The frequency of the Kozai cycle  however is rather stable .  
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Kozai99-2000y.jpg
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Re: Binary Eccentricity Test - volunteers needed!
Reply #78 - 02/03/07 at 09:56:01
 
Quote:
I ran this Kozai kz99 again with Picard and got the following amazing result ...
The calculated period of the oscillation also matches as can be seen from the picture herunder , but , whats interesting is that the inclination really jumps from lets say 20° to nearly 180° after about 150 years . What does an inclination of nearly 180° mean by the way ??
I noticed that the change took place when the planet was at the far point from the sun and turned his back , ie it returned clockwise and continued turning clockwise , where it was revolving anti-clockwise before ...

 
If memory serves me correctly 180 deg and greater = retrograde motion.  Also, looking at the graphs I'd say that over geologic time of the system the planemo would be ejected.  I would be interested in seeing a longer run with [e, a, i] vs [P,S] of the planemo.
 
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Re: Binary Eccentricity Test - volunteers needed!
Reply #79 - 02/03/07 at 10:34:17
 
ok , I will run it over a longer time ... In the meantime I created a screenshot at about 350 years of simaulation which shows that the planet comes almost as close as the radius of the sun , so a good chance of collision exists ...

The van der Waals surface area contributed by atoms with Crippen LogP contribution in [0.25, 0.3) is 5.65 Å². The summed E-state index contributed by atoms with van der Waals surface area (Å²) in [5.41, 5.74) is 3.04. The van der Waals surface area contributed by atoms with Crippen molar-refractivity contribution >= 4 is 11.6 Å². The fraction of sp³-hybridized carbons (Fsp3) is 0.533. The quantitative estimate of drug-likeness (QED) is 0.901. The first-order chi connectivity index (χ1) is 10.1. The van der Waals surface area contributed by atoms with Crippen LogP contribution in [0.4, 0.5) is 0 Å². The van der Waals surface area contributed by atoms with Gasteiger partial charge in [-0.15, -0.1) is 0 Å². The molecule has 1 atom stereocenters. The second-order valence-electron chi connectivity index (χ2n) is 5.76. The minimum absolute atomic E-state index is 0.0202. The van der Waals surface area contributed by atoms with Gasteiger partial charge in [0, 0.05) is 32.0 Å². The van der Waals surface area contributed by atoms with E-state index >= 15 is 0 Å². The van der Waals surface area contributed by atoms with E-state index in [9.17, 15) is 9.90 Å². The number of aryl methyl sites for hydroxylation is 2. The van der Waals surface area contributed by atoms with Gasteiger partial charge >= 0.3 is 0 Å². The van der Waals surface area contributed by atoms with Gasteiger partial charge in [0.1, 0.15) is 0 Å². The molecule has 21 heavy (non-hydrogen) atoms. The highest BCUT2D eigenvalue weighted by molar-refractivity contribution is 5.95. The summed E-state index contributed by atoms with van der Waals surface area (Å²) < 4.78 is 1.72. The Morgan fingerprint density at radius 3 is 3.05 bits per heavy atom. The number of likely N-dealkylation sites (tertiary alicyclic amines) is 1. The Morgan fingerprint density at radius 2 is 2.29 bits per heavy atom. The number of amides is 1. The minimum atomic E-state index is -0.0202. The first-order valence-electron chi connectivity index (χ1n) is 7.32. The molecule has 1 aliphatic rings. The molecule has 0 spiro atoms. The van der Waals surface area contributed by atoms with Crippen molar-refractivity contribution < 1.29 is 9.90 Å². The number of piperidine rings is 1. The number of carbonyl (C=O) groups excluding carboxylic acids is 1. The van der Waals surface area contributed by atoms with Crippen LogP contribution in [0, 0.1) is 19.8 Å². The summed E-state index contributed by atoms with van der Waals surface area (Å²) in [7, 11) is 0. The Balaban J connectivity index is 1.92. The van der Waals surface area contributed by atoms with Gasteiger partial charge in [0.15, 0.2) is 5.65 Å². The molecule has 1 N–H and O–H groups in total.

This also means that , while the system has a companion at 90° ,the system  is not stable at all and is due to a lot of ...chaos ...
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Kozai99Distance.jpg
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Re: Binary Eccentricity Test - volunteers needed!
Reply #80 - 02/03/07 at 11:20:00
 
you're right ... the planet decided to evolve the other way several times ... and is ejected .... The system survived more than  20 close passes with the sun , but after about 3000 years the fun was over , and the planet is ejected . Hereunder the Excel-Graph of inclination and SMA ( in m, instead of AU ) vs. time .... At the last encounter with the sun the planet came as close as 420*10E-6 Au of the sun ...
I cut the graph at ~3000 years , because the SMA was rising out of proportion...
Am I right when I see that the Kozai frequency gets exited the closer time approaches 3000 years ?  
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Kozai99-3000yrs.jpg